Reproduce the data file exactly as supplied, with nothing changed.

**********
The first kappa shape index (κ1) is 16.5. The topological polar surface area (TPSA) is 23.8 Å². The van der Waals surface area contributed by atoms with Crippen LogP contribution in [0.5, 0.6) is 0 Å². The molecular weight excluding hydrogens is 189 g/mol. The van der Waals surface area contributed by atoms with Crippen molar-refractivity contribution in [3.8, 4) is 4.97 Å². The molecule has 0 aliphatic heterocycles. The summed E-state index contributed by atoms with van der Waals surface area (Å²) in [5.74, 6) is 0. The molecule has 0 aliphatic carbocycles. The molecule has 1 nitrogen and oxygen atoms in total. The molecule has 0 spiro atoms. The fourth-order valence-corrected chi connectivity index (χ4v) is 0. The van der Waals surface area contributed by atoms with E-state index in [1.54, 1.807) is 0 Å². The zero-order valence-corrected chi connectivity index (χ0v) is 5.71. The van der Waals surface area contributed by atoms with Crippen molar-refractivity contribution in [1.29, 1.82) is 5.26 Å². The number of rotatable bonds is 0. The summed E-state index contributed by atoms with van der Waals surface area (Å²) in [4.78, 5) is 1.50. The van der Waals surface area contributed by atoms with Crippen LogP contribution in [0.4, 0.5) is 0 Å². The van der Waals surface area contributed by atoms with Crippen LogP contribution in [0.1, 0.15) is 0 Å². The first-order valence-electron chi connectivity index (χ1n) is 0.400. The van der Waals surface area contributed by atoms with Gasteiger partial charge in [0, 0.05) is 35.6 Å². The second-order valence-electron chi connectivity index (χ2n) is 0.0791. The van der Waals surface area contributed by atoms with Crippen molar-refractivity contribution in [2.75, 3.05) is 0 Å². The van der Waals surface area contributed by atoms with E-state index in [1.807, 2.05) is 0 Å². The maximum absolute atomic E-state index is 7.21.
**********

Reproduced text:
The first kappa shape index (κ1) is 16.5. The topological polar surface area (TPSA) is 23.8 Å². The van der Waals surface area contributed by atoms with Crippen LogP contribution in [0.5, 0.6) is 0 Å². The molecular weight excluding hydrogens is 189 g/mol. The van der Waals surface area contributed by atoms with Crippen molar-refractivity contribution in [3.8, 4) is 4.97 Å². The molecule has 0 aliphatic heterocycles. The summed E-state index contributed by atoms with van der Waals surface area (Å²) in [5.74, 6) is 0. The molecule has 0 aliphatic carbocycles. The molecule has 1 nitrogen and oxygen atoms in total. The molecule has 0 spiro atoms. The fourth-order valence-corrected chi connectivity index (χ4v) is 0. The van der Waals surface area contributed by atoms with E-state index in [1.54, 1.807) is 0 Å². The zero-order valence-corrected chi connectivity index (χ0v) is 5.71. The van der Waals surface area contributed by atoms with Crippen molar-refractivity contribution in [1.29, 1.82) is 5.26 Å². The number of rotatable bonds is 0. The summed E-state index contributed by atoms with van der Waals surface area (Å²) in [4.78, 5) is 1.50. The van der Waals surface area contributed by atoms with Crippen LogP contribution in [0.4, 0.5) is 0 Å². The van der Waals surface area contributed by atoms with Crippen LogP contribution in [0.1, 0.15) is 0 Å². The first-order valence-electron chi connectivity index (χ1n) is 0.400. The van der Waals surface area contributed by atoms with Gasteiger partial charge in [0, 0.05) is 35.6 Å². The second-order valence-electron chi connectivity index (χ2n) is 0.0791. The van der Waals surface area contributed by atoms with Crippen molar-refractivity contribution in [2.75, 3.05) is 0 Å². The van der Waals surface area contributed by atoms with E-state index in [1.807, 2.05) is 0 Å². The maximum absolute atomic E-state index is 7.21.